Being an Expert Witness; the other 25%

Expert witness, by our very nature, should know what we’re doing, but what about the surrounding support, the experience the solicitor receives from instruction to report?  

Here we examine the importance of the organisation that both precedes an expert performing their role, whether examination or reporting, together with the input during and after their involvement.

Having spent many decades dealing with expert witnesses we have found that the success depends on three aspects; the initial instruction, the expert themselves, and the reporting.  Arguably the expert witness report itself, the ‘product’ is the most important aspect to get right, but for efficiency (and thus profitability) and to ensure repeat business, the other 25% is important to get right.

In this article we look at the instruction, support during the case and what we’ve termed the report ‘aftermath’ .  All administrative roles essential to the success of an expert witness.

The Instruction

The ability to instruct an expert swiftly and easily, preferably in one go, is imperative to providing a great initial customer experience.  I recall some experts providing an Excel spreadsheet, with a huge table of questions, the majority of which were irrelevant to the case in question.   Tabbing through jumped illogically from question to answer space.  These were then emailed back & we never really knew whether they’d received them or not, for days… the experience was pretty poor.

With so many great customer experiences to be found on line we thought we could take inspiration and do better.  We developed a one touch ability for a solicitor or client to instruct directly from their case management system (CMS) saving them considerable time.  Creating automations to ensure we had the salient details and nothing surplus and then linking smartly to client’s CMS systems such as Proclaim or any system that accepts APIs (ie most built in the last few years).  We made the experience as easy as ordering an Uber.

The system allows solicitors to see pretty much what we see, the status of their instruction, handlers, costs, ETA for the report, management information, etc; pretty much anything they need to know.

As any expert witness will tell you, there are often idiosyncrasies with cases, so it is imperative to have human input.  The expert is expensive and is best placed doing his specialist work; it would be frivolous to have them answering non-expertise or administrative questions.  That’s where a well trained support team come into play.  They should be empowered to deal with enquiries, quotes and common queries raised.  They should be able to estimate roughly how long a report is expected to take or cost in some cases, so they can be a proactive help to the client, ushering them through the process.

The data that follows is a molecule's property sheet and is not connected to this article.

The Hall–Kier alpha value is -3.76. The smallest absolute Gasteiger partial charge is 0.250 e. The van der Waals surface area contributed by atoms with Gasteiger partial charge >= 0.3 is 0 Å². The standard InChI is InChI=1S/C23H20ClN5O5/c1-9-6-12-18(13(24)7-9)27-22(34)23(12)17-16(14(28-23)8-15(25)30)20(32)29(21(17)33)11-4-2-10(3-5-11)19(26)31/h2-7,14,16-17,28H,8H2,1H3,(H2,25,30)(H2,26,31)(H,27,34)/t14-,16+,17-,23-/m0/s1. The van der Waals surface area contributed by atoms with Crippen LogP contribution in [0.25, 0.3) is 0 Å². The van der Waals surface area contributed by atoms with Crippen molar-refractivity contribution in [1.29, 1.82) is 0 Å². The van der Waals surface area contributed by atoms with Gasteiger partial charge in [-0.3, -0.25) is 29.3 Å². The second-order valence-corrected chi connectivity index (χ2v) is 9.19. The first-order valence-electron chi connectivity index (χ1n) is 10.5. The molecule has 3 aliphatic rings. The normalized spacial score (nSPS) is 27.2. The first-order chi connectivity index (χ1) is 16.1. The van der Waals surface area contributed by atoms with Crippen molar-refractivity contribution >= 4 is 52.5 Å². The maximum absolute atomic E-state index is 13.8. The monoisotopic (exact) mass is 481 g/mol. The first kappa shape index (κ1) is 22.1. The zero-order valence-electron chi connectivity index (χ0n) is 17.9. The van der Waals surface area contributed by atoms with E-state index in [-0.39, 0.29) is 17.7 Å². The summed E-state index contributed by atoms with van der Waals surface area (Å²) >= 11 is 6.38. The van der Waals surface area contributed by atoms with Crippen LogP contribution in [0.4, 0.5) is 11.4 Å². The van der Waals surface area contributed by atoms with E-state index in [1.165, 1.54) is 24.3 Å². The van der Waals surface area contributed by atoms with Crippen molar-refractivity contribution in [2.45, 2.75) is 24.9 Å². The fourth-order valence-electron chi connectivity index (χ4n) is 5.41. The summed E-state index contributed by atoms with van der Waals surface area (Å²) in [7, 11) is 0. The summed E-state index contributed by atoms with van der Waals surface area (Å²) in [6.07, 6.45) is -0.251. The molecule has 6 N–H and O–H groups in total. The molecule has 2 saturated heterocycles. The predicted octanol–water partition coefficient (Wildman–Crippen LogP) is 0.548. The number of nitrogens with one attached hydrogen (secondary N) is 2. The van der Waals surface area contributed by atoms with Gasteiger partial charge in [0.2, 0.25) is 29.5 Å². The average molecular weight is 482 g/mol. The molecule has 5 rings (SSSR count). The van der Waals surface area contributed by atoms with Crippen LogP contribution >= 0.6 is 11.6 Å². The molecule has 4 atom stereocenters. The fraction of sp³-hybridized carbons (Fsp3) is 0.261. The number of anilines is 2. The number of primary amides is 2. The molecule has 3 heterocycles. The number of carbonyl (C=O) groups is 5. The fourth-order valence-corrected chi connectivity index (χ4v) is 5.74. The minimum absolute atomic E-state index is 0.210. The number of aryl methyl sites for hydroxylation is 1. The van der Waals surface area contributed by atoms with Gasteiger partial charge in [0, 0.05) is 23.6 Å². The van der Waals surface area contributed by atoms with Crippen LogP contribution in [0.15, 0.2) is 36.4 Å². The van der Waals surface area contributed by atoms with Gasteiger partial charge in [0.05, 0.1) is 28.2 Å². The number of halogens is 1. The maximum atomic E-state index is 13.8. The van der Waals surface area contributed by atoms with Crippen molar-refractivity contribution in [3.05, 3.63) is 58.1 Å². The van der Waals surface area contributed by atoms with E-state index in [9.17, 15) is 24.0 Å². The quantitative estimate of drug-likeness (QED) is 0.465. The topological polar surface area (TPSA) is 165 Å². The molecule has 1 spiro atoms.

The Reporting Aftermath

Once the expert has compiled their report, we’ve often seen it sent directly, which can lead to silly errors.  A mix of autonomous software and humans can be used to quality assure the report, ensure that it is billed accurately and is sent to the correct people. 

In some cases the primary data will be delivered direct to client’s CMS via API connections, saving time & ensuring 100% accuracy.  This also assists with some queries, supplemental questions & often gives the client the ability to pay online.

Again a well trained support team is imperative to field minor queries from the expert & deal with any administration queries.  They should have clear and honest communication with the expert and it helps greatly when they have a decent understanding of the expert’s subject.

The support team should be able to organise joint reports with other experts and liaise with solicitors or barristers to book the expert into various Court hearings, including the terms required.

Above all they should provide an excellent customer experience to the expert’s clients, whilst fully supporting the expert’s requirements.

Summing Up

To some degree the roles surrounding the expert witness have an element of business development.  They have the ability, in some cases to upsell products, and certainly to ensure the customer experience meets (or hopefully exceeds) their expectations.  Solidifying the client / expert relationship gives both parties additional confidence in the supply chain.

The expert is entirely responsible for the contents of his report, including his various obligations to the Civil Procedure Rules and the Court, however it is the way the case is dealt with from cradle to grave, the supportive administration that enhances the client’s experience this increasing the likelihood of future instructions.

The expert’s report is of primary importance but great customer service is the icing on the cake.

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